For years, evolutionists believed that only humans and primates used gestures to communicate to each other. However, a new study on ravens smashes down that evolutionary barrier.
When you think of gestures, do you only think of using your hands and nothing else? What about a nod of the head to one side or the other? What about animals that don’t have hands? Would you even consider them as being able to communicate using gestures?
I’m not speaking of training a dog or bird to use gestures, rather, I’m speaking of gestures that they naturally use in the wild.
Evolutionary biologists believe that gestures evolved from our earliest primate ancestors and that it is an important part in the development of our communication skills and speech. Supposedly, it takes a certain level of intelligence to evolve the ability to use gestures to communicate and after all, what other group of animals besides the one that gave rise to mankind could possibly attain such a level of intelligence?
Simone Pika, a biologist at the Max Planck Institute for Ornithology in Seewiesen, Germany recently published results of a study she conducted on ravens that surprised her with the results. She found that ravens use their bills and wings to gesture to objects when with other ravens.
According to Pika, this is the first known example of an animal other than a human or primate to use gestures in a natural environment without first being taught them by humans. Coupled with other traits known of ravens, the researchers with Pika have concluded that ravens are extremely intelligent and very resourceful. In her report, Pika stated:
Most exciting is how a species, which does not represent the prototype of a ‘gesturer’ because it has wings instead of hands, a strong beak and can fly, makes use of very sophisticated nonvocal signals… Gesture studies have too long focused on communicative skills of primates only. The mystery of the origins of human language, however, can only be solved if we look at the bigger picture and also consider the complexity of the communication systems of other animal groups.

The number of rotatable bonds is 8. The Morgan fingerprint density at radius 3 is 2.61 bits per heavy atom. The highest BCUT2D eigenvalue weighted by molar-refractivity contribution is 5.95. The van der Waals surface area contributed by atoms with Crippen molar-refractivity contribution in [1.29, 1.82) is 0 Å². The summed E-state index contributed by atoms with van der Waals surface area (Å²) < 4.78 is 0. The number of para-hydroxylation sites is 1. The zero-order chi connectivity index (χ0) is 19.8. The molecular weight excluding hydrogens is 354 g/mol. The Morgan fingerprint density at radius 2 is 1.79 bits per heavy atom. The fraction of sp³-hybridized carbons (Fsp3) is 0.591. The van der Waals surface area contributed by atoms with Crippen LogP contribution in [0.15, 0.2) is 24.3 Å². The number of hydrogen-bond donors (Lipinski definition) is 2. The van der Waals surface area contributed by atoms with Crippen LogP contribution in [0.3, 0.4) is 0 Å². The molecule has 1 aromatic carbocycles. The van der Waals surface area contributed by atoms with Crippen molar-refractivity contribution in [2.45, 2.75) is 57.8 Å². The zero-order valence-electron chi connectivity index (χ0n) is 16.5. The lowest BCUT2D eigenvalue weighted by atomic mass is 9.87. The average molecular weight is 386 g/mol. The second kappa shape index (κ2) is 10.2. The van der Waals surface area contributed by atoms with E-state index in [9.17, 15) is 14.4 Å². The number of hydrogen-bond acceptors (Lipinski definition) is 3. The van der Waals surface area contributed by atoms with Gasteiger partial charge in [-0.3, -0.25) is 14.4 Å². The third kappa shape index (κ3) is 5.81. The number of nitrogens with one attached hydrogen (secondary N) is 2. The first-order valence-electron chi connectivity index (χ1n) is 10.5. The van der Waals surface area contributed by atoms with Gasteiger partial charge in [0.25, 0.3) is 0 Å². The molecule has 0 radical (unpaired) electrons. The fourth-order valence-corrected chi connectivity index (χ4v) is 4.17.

However I would contend that other animals use gestures in the wild that evidently, most evolutionary biologists fail to recognize.
I’ve watched a doe gesture to her fawn with her front hoof to either move away or to look in a particular spot for food. She will also gesture with her tail if danger is approaching.
When I was doing my undergraduate study at Arizona State University, I studied a herd of desert bighorn sheep. I’ve seen the ewes make similar gestures to the lambs as I witnessed the deer do. The rams used a variety of gestures including lip curls, raising the head up in the air, tilting their horns to one side and shaking them back and forth. It didn’t take me long to decipher the meanings of these and other gestures the bighorns used.
I also recall watching a program on one of the science or learning channels that showed dolphin parents using gestures of their heads and flippers. In one instance the adult would gesture using both head nods and flippers to direct a young dolphin on where to look in the ocean bottom for fish and crabs that were hiding just beneath the layer of silt. The dolphins were teaching their young how to hunt and find food for themselves.
If you study any social animal you will eventually pick up on what kinds of communication they use, and many of them use some form of gesturing in their communication with each other. And that does not surprise me that God designed many different animals with the ability to communicate with each another in a variety of ways. It’s only when one has their vision impaired by their evolutionary thinking that they fail to see and observe all of the marvels our Creator God designed into the world around us.
Choi, Charles, Ravens Use ‘Hand’ Gestures to Communicate, Live Science, Nov. 29, 2011.
This presentation was given live to some 2000 people, many of them students, at South Africa’s renowned university town of Stellenbosch. Afterwards, 30 university students came forward to publicly profess faith in Christ. It’s clear that in this age of science and technology, we need to deal with the evolution issue head-on, from an unashamedly biblical standpoint.